In the leading case of R v Klundert (Klundert), the Ontario Court of Appeal stated that the offence in section 239 of the ITA requires proof of an act which evades or attempts to evade payment of taxes actually owed under the ITA. They stated that an act of evading tax is deliberately avoiding something. In this case, the Actus Reus was met because Mr. Klundert had failed to report income and properly calculate tax owing on that income.

The Tax Evasion Mens Rea

In Klundert, the fault component of the offence of tax evasion was found in the word “wilfully” in section 239(1)(d) of the ITA. The Court described the fault component of this section as having two components:

  1. The accused must know that tax is owing under the ITA; and
  2. The accused must intend to avoid or intend to attempt to avoid payment of that tax.

The Court stated that an accused intends to avoid, or intends to attempt to avoid, payment of taxes where that is the purpose, or where one knows that the course of conduct will lead to avoiding of tax. In addition, the Court distinguished between legitimate tax planning from dishonest tax evasion. It stated that the latter involves a deliberate attempt to avoid payment of tax. The main difference lies in the state of mind.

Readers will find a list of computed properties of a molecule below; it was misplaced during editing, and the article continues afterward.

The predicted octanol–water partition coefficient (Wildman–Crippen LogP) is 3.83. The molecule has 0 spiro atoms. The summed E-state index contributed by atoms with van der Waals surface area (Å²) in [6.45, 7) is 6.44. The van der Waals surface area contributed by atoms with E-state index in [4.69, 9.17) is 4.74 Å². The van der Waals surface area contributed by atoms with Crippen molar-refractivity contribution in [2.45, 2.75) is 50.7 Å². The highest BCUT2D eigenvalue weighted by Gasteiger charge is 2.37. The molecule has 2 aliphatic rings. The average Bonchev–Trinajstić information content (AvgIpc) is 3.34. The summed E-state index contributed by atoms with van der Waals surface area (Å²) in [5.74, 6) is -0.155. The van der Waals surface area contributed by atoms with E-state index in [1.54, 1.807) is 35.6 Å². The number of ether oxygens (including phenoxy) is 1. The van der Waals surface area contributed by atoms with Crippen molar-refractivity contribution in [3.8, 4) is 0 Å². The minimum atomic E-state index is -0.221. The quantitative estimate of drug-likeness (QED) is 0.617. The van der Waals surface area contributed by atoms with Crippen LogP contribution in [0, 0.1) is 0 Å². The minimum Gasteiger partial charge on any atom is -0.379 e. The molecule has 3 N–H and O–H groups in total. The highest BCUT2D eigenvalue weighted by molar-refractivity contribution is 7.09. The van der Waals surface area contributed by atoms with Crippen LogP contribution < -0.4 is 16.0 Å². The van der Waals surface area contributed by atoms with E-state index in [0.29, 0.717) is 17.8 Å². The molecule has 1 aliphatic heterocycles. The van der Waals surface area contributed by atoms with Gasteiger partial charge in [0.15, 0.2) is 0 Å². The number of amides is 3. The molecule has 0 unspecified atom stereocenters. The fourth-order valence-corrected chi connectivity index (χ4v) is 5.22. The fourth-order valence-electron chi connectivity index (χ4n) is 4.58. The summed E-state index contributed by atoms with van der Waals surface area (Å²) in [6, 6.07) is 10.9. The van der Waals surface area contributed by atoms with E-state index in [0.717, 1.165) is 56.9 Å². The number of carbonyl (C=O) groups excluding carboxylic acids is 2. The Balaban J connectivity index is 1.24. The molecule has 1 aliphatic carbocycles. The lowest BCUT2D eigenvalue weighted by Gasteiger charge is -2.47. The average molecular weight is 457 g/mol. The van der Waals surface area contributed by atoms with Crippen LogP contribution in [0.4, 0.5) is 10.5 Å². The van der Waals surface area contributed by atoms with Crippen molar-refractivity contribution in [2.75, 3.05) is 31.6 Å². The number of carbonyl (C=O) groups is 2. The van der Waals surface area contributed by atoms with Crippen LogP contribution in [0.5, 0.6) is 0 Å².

The Court summed up the elements of the offence:

  •         The accused must have done something that avoided or attempted to avoid the payment of tax;
  •         The accused knew there was tax imposed by the Act; and
  •         The accused engaged in the conduct to avoid or to attempt to avoid payment of tax

Apply for the Voluntary Disclosures Program to Prevent Prosecution for Tax Evasion

Tax evasion is a serious crime that may result in hefty fines and imprisonment. If the CRA does not know about false statements or failures of tax affairs, a taxpayer can come forward voluntarily through the Voluntary Disclosures Program (VDP). This program can help the taxpayer avoid prosecution and also reduce civil penalties. If you would like help with the Voluntary Disclosures Program, please consider contacting our top Canadian tax law firm for legal assistance. Our top Canadian tax lawyers have submitted hundreds of VDP applications on behalf of Canadian taxpayers over the years and are ready to help.

Toronto Tax Lawyers can Help

Proper representation is crucial in the outcome of a taxpayer’s case. Contact one of our Canadian tax and trial lawyers for experienced representation if you are facing a charge of tax evasion.


Yes, you can go to jail for tax evasion in Canada. However, the general penalty is a fine of not less than $1,000 and not more than $25,000.
While the CRA maintains secrecy about its methods, it works closely with local and provincial police and the RCMP to crack down on cases. Moreover, the CRA also has intelligence-gathering capabilities and shares its knowledge and expertise with domestic and foreign partners to find tax evaders.
No, you can't cheat on your taxes without getting caught. With this, it's best to not even attempt to do so. If you're caught cheating, contact your tax lawyer immediately.